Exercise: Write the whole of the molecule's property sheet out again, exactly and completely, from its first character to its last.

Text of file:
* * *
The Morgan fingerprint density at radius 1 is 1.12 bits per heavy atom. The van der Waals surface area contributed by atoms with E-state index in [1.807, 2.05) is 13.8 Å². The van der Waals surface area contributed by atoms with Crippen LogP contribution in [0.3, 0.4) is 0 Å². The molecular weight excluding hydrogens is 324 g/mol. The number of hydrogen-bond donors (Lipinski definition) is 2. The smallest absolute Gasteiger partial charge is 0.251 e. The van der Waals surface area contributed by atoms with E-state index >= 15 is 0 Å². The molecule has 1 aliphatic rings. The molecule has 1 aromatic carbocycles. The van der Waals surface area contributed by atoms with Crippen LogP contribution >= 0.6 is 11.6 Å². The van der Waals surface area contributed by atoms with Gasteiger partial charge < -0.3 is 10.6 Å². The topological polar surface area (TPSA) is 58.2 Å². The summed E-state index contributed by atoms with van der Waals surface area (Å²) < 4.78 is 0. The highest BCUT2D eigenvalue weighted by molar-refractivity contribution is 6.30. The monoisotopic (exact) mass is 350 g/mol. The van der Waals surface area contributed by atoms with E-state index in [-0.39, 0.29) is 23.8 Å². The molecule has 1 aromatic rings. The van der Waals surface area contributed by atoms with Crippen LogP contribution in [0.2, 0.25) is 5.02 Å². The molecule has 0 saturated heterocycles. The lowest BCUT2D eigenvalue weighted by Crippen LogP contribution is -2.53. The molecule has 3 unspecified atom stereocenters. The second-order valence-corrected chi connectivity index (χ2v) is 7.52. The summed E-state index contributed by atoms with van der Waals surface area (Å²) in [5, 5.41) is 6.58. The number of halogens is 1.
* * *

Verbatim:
The Morgan fingerprint density at radius 1 is 1.12 bits per heavy atom. The van der Waals surface area contributed by atoms with E-state index in [1.807, 2.05) is 13.8 Å². The van der Waals surface area contributed by atoms with Crippen LogP contribution in [0.3, 0.4) is 0 Å². The molecular weight excluding hydrogens is 324 g/mol. The number of hydrogen-bond donors (Lipinski definition) is 2. The smallest absolute Gasteiger partial charge is 0.251 e. The van der Waals surface area contributed by atoms with E-state index >= 15 is 0 Å². The molecule has 1 aliphatic rings. The molecule has 1 aromatic carbocycles. The van der Waals surface area contributed by atoms with Crippen LogP contribution >= 0.6 is 11.6 Å². The van der Waals surface area contributed by atoms with Gasteiger partial charge < -0.3 is 10.6 Å². The topological polar surface area (TPSA) is 58.2 Å². The summed E-state index contributed by atoms with van der Waals surface area (Å²) < 4.78 is 0. The highest BCUT2D eigenvalue weighted by molar-refractivity contribution is 6.30. The monoisotopic (exact) mass is 350 g/mol. The van der Waals surface area contributed by atoms with E-state index in [-0.39, 0.29) is 23.8 Å². The molecule has 1 aromatic rings. The van der Waals surface area contributed by atoms with Crippen LogP contribution in [0.2, 0.25) is 5.02 Å². The molecule has 0 saturated heterocycles. The lowest BCUT2D eigenvalue weighted by Crippen LogP contribution is -2.53. The molecule has 3 unspecified atom stereocenters. The second-order valence-corrected chi connectivity index (χ2v) is 7.52. The summed E-state index contributed by atoms with van der Waals surface area (Å²) in [5, 5.41) is 6.58. The number of halogens is 1.